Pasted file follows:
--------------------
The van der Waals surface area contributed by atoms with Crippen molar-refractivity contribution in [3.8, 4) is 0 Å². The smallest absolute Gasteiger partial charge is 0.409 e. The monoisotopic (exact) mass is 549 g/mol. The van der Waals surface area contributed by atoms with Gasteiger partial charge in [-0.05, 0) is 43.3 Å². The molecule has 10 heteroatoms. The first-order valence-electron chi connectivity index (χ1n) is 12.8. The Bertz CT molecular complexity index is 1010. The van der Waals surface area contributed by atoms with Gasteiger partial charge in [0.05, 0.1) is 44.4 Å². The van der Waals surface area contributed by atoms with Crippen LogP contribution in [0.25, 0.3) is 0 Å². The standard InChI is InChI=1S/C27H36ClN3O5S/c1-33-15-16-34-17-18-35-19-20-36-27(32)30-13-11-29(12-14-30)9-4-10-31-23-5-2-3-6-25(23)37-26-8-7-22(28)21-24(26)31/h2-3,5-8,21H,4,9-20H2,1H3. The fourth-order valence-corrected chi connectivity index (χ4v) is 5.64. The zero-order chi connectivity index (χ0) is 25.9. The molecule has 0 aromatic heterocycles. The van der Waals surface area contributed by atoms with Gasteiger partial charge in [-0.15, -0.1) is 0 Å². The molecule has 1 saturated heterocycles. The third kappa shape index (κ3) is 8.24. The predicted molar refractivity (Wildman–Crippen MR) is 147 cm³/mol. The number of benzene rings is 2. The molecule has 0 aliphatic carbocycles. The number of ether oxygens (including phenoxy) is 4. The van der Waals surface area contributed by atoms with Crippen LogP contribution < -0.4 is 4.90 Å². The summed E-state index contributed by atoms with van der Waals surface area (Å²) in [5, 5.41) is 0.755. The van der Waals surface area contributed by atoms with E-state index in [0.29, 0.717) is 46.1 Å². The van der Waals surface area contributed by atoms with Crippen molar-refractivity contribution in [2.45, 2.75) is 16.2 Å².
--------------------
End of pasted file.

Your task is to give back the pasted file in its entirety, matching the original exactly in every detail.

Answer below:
The van der Waals surface area contributed by atoms with Crippen molar-refractivity contribution in [3.8, 4) is 0 Å². The smallest absolute Gasteiger partial charge is 0.409 e. The monoisotopic (exact) mass is 549 g/mol. The van der Waals surface area contributed by atoms with Gasteiger partial charge in [-0.05, 0) is 43.3 Å². The molecule has 10 heteroatoms. The first-order valence-electron chi connectivity index (χ1n) is 12.8. The Bertz CT molecular complexity index is 1010. The van der Waals surface area contributed by atoms with Gasteiger partial charge in [0.05, 0.1) is 44.4 Å². The van der Waals surface area contributed by atoms with Crippen LogP contribution in [0.25, 0.3) is 0 Å². The standard InChI is InChI=1S/C27H36ClN3O5S/c1-33-15-16-34-17-18-35-19-20-36-27(32)30-13-11-29(12-14-30)9-4-10-31-23-5-2-3-6-25(23)37-26-8-7-22(28)21-24(26)31/h2-3,5-8,21H,4,9-20H2,1H3. The fourth-order valence-corrected chi connectivity index (χ4v) is 5.64. The zero-order chi connectivity index (χ0) is 25.9. The molecule has 0 aromatic heterocycles. The van der Waals surface area contributed by atoms with Gasteiger partial charge in [-0.15, -0.1) is 0 Å². The molecule has 1 saturated heterocycles. The third kappa shape index (κ3) is 8.24. The predicted molar refractivity (Wildman–Crippen MR) is 147 cm³/mol. The number of benzene rings is 2. The molecule has 0 aliphatic carbocycles. The number of ether oxygens (including phenoxy) is 4. The van der Waals surface area contributed by atoms with Crippen LogP contribution < -0.4 is 4.90 Å². The summed E-state index contributed by atoms with van der Waals surface area (Å²) in [5, 5.41) is 0.755. The van der Waals surface area contributed by atoms with E-state index in [0.29, 0.717) is 46.1 Å². The van der Waals surface area contributed by atoms with Crippen molar-refractivity contribution in [2.45, 2.75) is 16.2 Å².